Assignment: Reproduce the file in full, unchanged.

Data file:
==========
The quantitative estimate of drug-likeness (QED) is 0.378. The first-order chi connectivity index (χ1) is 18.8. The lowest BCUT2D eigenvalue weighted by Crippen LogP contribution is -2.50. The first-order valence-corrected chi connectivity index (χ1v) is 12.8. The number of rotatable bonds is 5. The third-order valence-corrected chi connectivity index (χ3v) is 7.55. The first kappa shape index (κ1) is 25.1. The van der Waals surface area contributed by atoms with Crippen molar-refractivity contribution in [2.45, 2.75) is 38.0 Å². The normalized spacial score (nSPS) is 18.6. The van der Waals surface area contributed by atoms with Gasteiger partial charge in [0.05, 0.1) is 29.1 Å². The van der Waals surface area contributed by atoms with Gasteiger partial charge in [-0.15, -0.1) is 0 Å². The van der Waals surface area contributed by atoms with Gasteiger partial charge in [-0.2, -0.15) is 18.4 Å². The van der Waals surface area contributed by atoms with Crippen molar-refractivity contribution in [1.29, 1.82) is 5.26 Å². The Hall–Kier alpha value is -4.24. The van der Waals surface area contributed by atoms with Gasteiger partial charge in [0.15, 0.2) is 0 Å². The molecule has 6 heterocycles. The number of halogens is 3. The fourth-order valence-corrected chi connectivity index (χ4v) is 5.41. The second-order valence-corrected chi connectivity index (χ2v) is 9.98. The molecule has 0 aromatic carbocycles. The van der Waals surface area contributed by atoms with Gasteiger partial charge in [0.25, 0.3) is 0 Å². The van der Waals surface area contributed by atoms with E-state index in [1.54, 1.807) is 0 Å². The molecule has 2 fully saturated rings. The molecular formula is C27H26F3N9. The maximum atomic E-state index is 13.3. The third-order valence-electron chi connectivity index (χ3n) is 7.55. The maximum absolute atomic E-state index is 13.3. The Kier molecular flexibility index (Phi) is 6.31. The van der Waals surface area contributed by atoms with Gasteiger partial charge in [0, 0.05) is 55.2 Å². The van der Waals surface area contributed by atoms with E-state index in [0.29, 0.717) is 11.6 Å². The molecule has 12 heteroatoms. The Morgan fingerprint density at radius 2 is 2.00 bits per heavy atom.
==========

The quantitative estimate of drug-likeness (QED) is 0.378. The first-order chi connectivity index (χ1) is 18.8. The lowest BCUT2D eigenvalue weighted by Crippen LogP contribution is -2.50. The first-order valence-corrected chi connectivity index (χ1v) is 12.8. The number of rotatable bonds is 5. The third-order valence-corrected chi connectivity index (χ3v) is 7.55. The first kappa shape index (κ1) is 25.1. The van der Waals surface area contributed by atoms with Crippen molar-refractivity contribution in [2.45, 2.75) is 38.0 Å². The normalized spacial score (nSPS) is 18.6. The van der Waals surface area contributed by atoms with Gasteiger partial charge in [0.05, 0.1) is 29.1 Å². The van der Waals surface area contributed by atoms with Gasteiger partial charge in [-0.15, -0.1) is 0 Å². The van der Waals surface area contributed by atoms with Gasteiger partial charge in [-0.2, -0.15) is 18.4 Å². The van der Waals surface area contributed by atoms with Crippen molar-refractivity contribution in [1.29, 1.82) is 5.26 Å². The Hall–Kier alpha value is -4.24. The van der Waals surface area contributed by atoms with Gasteiger partial charge in [0.15, 0.2) is 0 Å². The molecule has 6 heterocycles. The number of halogens is 3. The fourth-order valence-corrected chi connectivity index (χ4v) is 5.41. The second-order valence-corrected chi connectivity index (χ2v) is 9.98. The molecule has 0 aromatic carbocycles. The van der Waals surface area contributed by atoms with Gasteiger partial charge in [0.25, 0.3) is 0 Å². The van der Waals surface area contributed by atoms with E-state index in [1.54, 1.807) is 0 Å². The molecule has 2 fully saturated rings. The molecular formula is C27H26F3N9. The maximum atomic E-state index is 13.3. The third-order valence-electron chi connectivity index (χ3n) is 7.55. The maximum absolute atomic E-state index is 13.3. The Kier molecular flexibility index (Phi) is 6.31. The van der Waals surface area contributed by atoms with Gasteiger partial charge in [0, 0.05) is 55.2 Å². The van der Waals surface area contributed by atoms with E-state index in [0.29, 0.717) is 11.6 Å². The molecule has 12 heteroatoms. The Morgan fingerprint density at radius 2 is 2.00 bits per heavy atom.